Winning or Losing: It’s all about life lessons

By Carol Frey, MD

Winning and losing is part of life. Playing sports is an emotional experience for kids. It builds character. Winning and losing teaches kids about the joy and disappointment in life. The parents of athletes should have good coping skills to handle this emotional roller coaster of kids’ sports.

They need to be good role models for their children. But some parents just can’t handle it. They experience the stress and exhibit bad behavior in many cases, such as yelling at the refs, yelling at the kids, calling the coaches and refs names, drinking alcohol at the games, because it’s too “stressful” to watch. Seriously? This is your kid!

By the way, the parents also need to have good coping skills for the long hours, early wake-ups, long drives to games and practice and tournaments, and endless breaks in play at large tournaments and meets. Add to this the stress of the financial costs of club and high school sports. No wonder the pressure turned up – both on the court and off. Winning has now become a must.

Not every parent has the skills to cope with the bumpy ride that is involved in youth sports. Parents must be able to handle the ups and downs and also to set an example and help the kids cope.

The stress of sign-ups, deadlines, team selection, equipment purchase, lineups, starting positions, private training and trainers, and finally wins and losses will elevate to such a level in some parents that they begin to behave inappropriately. The level of emotional intensity for the parents and the kids is increased as competition and specialization increase. This is a prescription for a parental meltdown in many cases.

Protect your children!

Every investment should be protected and watched closely. Investing in your children is no difference. Or is it? In youth sports, the investment is time and money and emotion on the parts of parents. Giving up time and money is considered a sacrifice. The amount of money and time required to play sports is usually large and can be a hardship for many parents. Sports can bring the kids status in their group of friends, at school, and could even make them famous. Winning can become addictive.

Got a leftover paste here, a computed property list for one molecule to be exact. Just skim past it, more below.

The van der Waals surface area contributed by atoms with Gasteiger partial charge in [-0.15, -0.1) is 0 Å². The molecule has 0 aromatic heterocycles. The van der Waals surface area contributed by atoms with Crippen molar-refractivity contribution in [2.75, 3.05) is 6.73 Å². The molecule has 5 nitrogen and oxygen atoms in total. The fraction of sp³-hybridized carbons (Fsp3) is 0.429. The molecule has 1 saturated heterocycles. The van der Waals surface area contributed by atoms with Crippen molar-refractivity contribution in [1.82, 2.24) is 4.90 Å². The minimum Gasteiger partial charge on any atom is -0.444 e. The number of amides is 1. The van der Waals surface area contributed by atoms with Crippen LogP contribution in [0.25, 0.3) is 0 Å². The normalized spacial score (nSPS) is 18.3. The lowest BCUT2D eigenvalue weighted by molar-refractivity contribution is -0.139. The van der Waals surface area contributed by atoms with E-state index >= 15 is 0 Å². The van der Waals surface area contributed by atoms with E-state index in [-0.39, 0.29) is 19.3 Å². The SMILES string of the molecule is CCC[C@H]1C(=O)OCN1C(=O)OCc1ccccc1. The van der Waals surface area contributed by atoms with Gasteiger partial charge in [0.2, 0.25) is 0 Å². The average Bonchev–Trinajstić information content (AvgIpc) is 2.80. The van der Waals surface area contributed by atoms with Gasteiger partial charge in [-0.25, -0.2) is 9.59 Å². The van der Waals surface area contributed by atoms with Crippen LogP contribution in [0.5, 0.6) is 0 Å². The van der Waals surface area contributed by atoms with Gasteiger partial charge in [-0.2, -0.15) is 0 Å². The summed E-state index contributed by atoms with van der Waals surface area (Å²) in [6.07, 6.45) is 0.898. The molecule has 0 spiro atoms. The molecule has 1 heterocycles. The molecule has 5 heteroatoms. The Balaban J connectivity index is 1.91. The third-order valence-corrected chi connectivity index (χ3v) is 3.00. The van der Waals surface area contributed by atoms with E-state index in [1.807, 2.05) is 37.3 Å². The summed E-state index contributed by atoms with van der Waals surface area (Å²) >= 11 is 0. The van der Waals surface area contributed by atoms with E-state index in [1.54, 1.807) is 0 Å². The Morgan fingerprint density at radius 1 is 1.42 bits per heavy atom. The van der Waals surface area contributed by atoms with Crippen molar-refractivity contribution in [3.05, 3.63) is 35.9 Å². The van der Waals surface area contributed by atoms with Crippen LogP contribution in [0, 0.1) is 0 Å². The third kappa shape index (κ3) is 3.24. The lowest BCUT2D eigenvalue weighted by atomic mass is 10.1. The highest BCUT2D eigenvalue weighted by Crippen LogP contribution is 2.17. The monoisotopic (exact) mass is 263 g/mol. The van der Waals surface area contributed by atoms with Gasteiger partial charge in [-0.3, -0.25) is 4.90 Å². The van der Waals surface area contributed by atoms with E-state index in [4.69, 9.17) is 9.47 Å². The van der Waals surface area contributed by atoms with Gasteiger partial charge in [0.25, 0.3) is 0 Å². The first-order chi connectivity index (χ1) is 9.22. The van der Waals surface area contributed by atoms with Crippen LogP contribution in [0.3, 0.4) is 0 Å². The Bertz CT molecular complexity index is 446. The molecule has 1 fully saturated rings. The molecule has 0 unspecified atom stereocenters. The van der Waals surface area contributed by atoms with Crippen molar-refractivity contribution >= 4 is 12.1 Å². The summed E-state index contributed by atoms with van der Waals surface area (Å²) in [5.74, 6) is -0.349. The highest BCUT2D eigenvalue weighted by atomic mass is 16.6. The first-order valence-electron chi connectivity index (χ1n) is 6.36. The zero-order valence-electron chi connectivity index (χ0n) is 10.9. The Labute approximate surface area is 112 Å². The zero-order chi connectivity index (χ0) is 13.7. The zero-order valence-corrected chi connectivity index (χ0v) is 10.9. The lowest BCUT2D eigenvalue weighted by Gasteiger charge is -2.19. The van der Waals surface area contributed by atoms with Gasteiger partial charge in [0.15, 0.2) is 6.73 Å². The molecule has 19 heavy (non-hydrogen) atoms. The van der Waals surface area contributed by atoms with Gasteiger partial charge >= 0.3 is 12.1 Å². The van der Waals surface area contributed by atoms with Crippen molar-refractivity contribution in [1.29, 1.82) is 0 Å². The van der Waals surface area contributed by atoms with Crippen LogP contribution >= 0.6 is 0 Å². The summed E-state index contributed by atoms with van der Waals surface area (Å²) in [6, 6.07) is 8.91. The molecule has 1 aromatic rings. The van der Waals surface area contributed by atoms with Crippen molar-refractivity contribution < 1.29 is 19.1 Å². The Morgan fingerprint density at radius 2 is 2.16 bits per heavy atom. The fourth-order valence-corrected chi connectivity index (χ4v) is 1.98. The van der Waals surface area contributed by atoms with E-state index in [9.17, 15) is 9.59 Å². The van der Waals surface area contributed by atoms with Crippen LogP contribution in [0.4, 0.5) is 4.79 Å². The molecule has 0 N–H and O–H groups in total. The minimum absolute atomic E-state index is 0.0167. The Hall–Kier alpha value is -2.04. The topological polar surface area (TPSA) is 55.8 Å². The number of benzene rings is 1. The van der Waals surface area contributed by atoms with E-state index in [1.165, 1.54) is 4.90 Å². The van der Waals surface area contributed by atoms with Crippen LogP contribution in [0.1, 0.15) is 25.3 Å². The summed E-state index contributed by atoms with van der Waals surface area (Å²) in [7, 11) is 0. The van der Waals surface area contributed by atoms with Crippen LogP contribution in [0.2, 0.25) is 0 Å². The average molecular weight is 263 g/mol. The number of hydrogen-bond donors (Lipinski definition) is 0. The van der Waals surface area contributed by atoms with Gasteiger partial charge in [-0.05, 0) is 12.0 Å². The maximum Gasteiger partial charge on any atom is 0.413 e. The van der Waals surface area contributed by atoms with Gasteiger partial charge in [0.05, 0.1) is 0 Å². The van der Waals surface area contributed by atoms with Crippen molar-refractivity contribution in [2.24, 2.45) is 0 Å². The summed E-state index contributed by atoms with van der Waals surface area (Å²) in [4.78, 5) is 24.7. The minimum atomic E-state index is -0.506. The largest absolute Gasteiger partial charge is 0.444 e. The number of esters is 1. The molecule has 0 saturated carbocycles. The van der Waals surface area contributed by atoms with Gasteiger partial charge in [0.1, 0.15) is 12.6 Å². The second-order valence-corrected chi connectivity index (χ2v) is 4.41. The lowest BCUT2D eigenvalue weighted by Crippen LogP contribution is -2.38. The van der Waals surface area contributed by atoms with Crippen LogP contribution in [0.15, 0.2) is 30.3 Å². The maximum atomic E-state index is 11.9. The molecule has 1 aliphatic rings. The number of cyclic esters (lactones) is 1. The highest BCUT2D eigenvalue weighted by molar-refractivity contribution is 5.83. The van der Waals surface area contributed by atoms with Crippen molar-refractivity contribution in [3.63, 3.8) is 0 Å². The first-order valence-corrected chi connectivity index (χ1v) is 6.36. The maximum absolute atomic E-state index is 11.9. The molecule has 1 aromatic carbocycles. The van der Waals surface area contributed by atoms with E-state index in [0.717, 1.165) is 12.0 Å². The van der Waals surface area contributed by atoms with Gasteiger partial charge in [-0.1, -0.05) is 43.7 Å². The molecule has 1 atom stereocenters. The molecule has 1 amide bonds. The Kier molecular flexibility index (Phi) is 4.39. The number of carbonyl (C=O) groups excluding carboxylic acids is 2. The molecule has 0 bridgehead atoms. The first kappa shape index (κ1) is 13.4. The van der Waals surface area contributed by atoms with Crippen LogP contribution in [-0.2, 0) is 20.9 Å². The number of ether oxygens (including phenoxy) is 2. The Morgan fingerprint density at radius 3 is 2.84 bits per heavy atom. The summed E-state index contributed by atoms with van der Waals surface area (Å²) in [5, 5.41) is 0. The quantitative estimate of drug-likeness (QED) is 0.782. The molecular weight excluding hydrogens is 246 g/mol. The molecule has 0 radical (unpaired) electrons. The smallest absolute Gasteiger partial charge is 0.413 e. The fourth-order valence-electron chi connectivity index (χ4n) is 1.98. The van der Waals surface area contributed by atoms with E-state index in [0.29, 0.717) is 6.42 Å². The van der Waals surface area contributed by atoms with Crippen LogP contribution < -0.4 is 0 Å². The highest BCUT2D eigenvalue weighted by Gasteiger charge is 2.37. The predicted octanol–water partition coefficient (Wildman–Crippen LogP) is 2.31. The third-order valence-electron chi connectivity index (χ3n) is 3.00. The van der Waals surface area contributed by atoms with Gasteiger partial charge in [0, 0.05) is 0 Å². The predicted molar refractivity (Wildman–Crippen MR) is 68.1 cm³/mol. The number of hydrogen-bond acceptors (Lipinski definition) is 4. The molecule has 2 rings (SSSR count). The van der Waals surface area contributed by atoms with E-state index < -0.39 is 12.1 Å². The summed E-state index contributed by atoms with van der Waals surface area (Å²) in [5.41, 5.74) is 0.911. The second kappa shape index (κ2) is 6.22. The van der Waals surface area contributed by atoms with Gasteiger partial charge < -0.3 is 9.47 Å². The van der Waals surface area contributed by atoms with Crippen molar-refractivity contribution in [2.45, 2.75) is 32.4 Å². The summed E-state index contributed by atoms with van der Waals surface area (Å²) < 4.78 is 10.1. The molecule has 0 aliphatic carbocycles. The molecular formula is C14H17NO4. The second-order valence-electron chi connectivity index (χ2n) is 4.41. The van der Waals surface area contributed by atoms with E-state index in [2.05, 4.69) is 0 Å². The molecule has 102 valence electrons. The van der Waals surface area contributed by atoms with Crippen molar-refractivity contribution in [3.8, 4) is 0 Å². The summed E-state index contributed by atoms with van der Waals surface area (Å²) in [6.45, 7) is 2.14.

Sports can get your kid into a top-notch college with a big fat scholarship and, therefore, set your child up for a better education, job, and life. Sports can make your child a success! The pressure is on, and parents’ great expectations only add to that pressure on their children.

Parents behaving badly!

There is so much invested, and therefore so much to lose if a child becomes injured – that pressure builds and can result in the parents behaving badly. Add to this the contact with an intense sport like hockey, basketball, rugby, or football, and the intensity of the parental involvement can escalate. No question about it. These are aggressive sports to start with.There is in your face contact. Bravado and a winning culture is just part of these sports.

Think about this: You don’t see a parent jumping up in a concert hall yelling at a child who misses a note during a piano recital. Or a parent throwing something at the stage when a budding ballerina stumbles. But these same parents will scream unprintable, abusive expletives that would make a football coach blush if the same kid misses a catch during a play-off game. So, what can we as parents do to not become that “out of control Mom or Dad”?

My advice is simple:

  • Be there. Let your child know you support him or her by attending the games as much as you can. 
  • Root for your team. Applaud good play – no matter whose side it’s on. 
  • Let the coaches coach. And let the officials call the game as they see it, not you. Remember who wears the whistles. If you go wild, you’ll be sent home, and your kids will be embarrassed. 
  • Let the kids be kids, to have fun and compete. 
  • Support your child athlete because he or she will need to develop mental toughness. 
  • Praise your child for the great catch in the third inning, not the dropped ball in the bottom of the ninth. They’ll learn from both experiences. 
  • Educate. If there is some knowledge you have about the sort, it is okay to review a play, even a bad play, to make it a teaching moment. 
  • Remember, many of the coaches and refs are volunteers, or receive low pay, and should be praised for being there. 


Don't Worry: My Mom is the Team Doctor
Excerpts taken from Carol Frey’s book

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